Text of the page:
IN the eyes of the No. 2 Republican in the House of Representatives, it's been a mediocre first 100 days.
But Newt Gingrich, the conservative from Georgia, isn't talking just about President Clinton. "I'd give us about a C-plus," Mr. Gingrich told a Monitor breakfast yesterday, referring to the Republican Party.
Mr. Clinton did pass a series of bills in his first 100 days, though Gingrich attributes that to "two objective facts":
* It takes a congressional party "a lot longer time than 100 days to effectively defeat a president's interpretation of reality."
* The Democrats could spend the first 100 days passing bills that were "clearly thought out and clearly had commitments made under Bush, but were vetoed." They are finding "harder sledding" on bills that now have a real shot at being signed - such as campaign finance reform and a ban on replacement of striking workers.
A key question for Republicans, says Gingrich, is whether they can reform themselves enough to attract the 19 percent of the electorate that voted for Ross Perot last year. To do that, the party must become "more populist" and "more anti-traditional government."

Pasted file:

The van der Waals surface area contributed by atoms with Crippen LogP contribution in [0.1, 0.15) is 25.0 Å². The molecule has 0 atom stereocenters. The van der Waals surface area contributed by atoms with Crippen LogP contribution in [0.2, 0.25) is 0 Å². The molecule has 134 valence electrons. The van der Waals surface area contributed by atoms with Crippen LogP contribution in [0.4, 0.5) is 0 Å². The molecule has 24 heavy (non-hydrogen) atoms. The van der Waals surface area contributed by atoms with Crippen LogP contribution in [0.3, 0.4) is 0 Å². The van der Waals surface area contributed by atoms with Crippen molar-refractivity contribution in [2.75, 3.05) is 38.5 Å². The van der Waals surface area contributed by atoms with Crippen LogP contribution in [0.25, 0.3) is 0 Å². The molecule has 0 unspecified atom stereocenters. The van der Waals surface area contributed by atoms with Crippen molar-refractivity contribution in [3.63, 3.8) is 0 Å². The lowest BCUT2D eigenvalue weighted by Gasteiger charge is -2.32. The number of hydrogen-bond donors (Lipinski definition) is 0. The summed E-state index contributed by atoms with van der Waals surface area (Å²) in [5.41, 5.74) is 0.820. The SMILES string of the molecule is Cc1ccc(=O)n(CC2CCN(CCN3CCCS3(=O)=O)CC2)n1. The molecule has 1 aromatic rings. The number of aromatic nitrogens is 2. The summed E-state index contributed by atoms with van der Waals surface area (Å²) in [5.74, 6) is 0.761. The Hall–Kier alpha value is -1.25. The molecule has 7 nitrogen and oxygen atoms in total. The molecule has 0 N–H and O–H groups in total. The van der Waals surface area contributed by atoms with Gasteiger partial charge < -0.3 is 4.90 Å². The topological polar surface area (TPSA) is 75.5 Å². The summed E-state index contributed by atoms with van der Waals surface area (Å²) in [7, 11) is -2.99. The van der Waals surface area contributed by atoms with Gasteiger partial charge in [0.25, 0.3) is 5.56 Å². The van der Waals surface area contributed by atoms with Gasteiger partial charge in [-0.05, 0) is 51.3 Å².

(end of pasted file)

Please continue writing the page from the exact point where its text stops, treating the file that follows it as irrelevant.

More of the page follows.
Elsewhere on Gingrich's report card: For Clinton, a C or C-minus. For the House Democratic leadership, a B-plus. The Senate Democratic leadership gets a D, because "they set up their own defeat (on the economic stimulus bill), and then they extended it instead of collapsing."
Assessing the problems of Clinton's first 100 days, Gingrich sees "a natural tension" in the process caused by "a center-left political party trying to govern a center-right country.... The question is whether Clinton is capable of either rearticulating his party and his policies toward the center or of convincing the country to move to the center."
But Clinton, he adds, is a "very formidable political figure."